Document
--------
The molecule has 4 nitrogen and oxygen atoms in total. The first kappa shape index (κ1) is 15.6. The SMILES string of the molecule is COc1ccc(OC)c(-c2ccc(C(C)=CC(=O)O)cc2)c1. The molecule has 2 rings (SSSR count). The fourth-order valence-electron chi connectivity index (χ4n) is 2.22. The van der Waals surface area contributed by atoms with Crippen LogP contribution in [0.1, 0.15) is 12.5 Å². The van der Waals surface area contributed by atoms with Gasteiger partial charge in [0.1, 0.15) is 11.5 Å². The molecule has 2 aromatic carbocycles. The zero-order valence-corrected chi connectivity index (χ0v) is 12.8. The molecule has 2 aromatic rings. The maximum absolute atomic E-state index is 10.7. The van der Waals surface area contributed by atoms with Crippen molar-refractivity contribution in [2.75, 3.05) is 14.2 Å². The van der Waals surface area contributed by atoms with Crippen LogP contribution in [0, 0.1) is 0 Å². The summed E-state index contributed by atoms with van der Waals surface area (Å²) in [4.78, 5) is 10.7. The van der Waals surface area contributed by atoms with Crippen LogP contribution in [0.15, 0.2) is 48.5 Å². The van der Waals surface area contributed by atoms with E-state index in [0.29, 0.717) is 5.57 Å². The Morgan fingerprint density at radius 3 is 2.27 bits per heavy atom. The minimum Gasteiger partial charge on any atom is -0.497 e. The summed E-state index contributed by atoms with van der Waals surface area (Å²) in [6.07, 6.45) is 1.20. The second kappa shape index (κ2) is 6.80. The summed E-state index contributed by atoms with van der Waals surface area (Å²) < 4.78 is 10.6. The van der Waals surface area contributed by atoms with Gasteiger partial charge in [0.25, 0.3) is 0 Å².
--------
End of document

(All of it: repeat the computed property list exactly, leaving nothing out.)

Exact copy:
The molecule has 4 nitrogen and oxygen atoms in total. The first kappa shape index (κ1) is 15.6. The SMILES string of the molecule is COc1ccc(OC)c(-c2ccc(C(C)=CC(=O)O)cc2)c1. The molecule has 2 rings (SSSR count). The fourth-order valence-electron chi connectivity index (χ4n) is 2.22. The van der Waals surface area contributed by atoms with Crippen LogP contribution in [0.1, 0.15) is 12.5 Å². The van der Waals surface area contributed by atoms with Gasteiger partial charge in [0.1, 0.15) is 11.5 Å². The molecule has 2 aromatic carbocycles. The zero-order valence-corrected chi connectivity index (χ0v) is 12.8. The molecule has 2 aromatic rings. The maximum absolute atomic E-state index is 10.7. The van der Waals surface area contributed by atoms with Crippen molar-refractivity contribution in [2.75, 3.05) is 14.2 Å². The van der Waals surface area contributed by atoms with Crippen LogP contribution in [0, 0.1) is 0 Å². The summed E-state index contributed by atoms with van der Waals surface area (Å²) in [4.78, 5) is 10.7. The van der Waals surface area contributed by atoms with Crippen LogP contribution in [0.15, 0.2) is 48.5 Å². The van der Waals surface area contributed by atoms with E-state index in [0.29, 0.717) is 5.57 Å². The Morgan fingerprint density at radius 3 is 2.27 bits per heavy atom. The minimum Gasteiger partial charge on any atom is -0.497 e. The summed E-state index contributed by atoms with van der Waals surface area (Å²) in [6.07, 6.45) is 1.20. The second kappa shape index (κ2) is 6.80. The summed E-state index contributed by atoms with van der Waals surface area (Å²) < 4.78 is 10.6. The van der Waals surface area contributed by atoms with Gasteiger partial charge in [0.25, 0.3) is 0 Å².